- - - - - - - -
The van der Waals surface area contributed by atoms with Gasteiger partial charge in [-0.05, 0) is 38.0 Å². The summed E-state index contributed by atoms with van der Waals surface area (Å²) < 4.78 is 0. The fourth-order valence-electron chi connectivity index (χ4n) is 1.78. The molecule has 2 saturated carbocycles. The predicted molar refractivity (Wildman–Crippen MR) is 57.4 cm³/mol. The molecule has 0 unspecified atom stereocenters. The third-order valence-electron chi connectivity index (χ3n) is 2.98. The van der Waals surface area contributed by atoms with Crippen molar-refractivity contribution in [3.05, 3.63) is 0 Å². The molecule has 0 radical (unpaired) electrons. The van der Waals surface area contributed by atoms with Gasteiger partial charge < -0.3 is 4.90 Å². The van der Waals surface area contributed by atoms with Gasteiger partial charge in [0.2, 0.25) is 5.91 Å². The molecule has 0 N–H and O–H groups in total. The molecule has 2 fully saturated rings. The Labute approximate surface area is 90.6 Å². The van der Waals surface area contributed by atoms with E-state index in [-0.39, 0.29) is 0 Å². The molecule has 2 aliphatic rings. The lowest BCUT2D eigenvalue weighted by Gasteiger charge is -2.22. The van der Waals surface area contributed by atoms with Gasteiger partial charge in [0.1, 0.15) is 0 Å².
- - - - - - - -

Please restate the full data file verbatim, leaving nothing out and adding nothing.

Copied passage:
The van der Waals surface area contributed by atoms with Gasteiger partial charge in [-0.05, 0) is 38.0 Å². The summed E-state index contributed by atoms with van der Waals surface area (Å²) < 4.78 is 0. The fourth-order valence-electron chi connectivity index (χ4n) is 1.78. The molecule has 2 saturated carbocycles. The predicted molar refractivity (Wildman–Crippen MR) is 57.4 cm³/mol. The molecule has 0 unspecified atom stereocenters. The third-order valence-electron chi connectivity index (χ3n) is 2.98. The van der Waals surface area contributed by atoms with Crippen molar-refractivity contribution in [3.05, 3.63) is 0 Å². The molecule has 0 radical (unpaired) electrons. The van der Waals surface area contributed by atoms with Gasteiger partial charge < -0.3 is 4.90 Å². The van der Waals surface area contributed by atoms with Gasteiger partial charge in [0.2, 0.25) is 5.91 Å². The molecule has 0 N–H and O–H groups in total. The molecule has 2 fully saturated rings. The Labute approximate surface area is 90.6 Å². The van der Waals surface area contributed by atoms with E-state index in [-0.39, 0.29) is 0 Å². The molecule has 2 aliphatic rings. The lowest BCUT2D eigenvalue weighted by Gasteiger charge is -2.22. The van der Waals surface area contributed by atoms with Gasteiger partial charge in [0.1, 0.15) is 0 Å².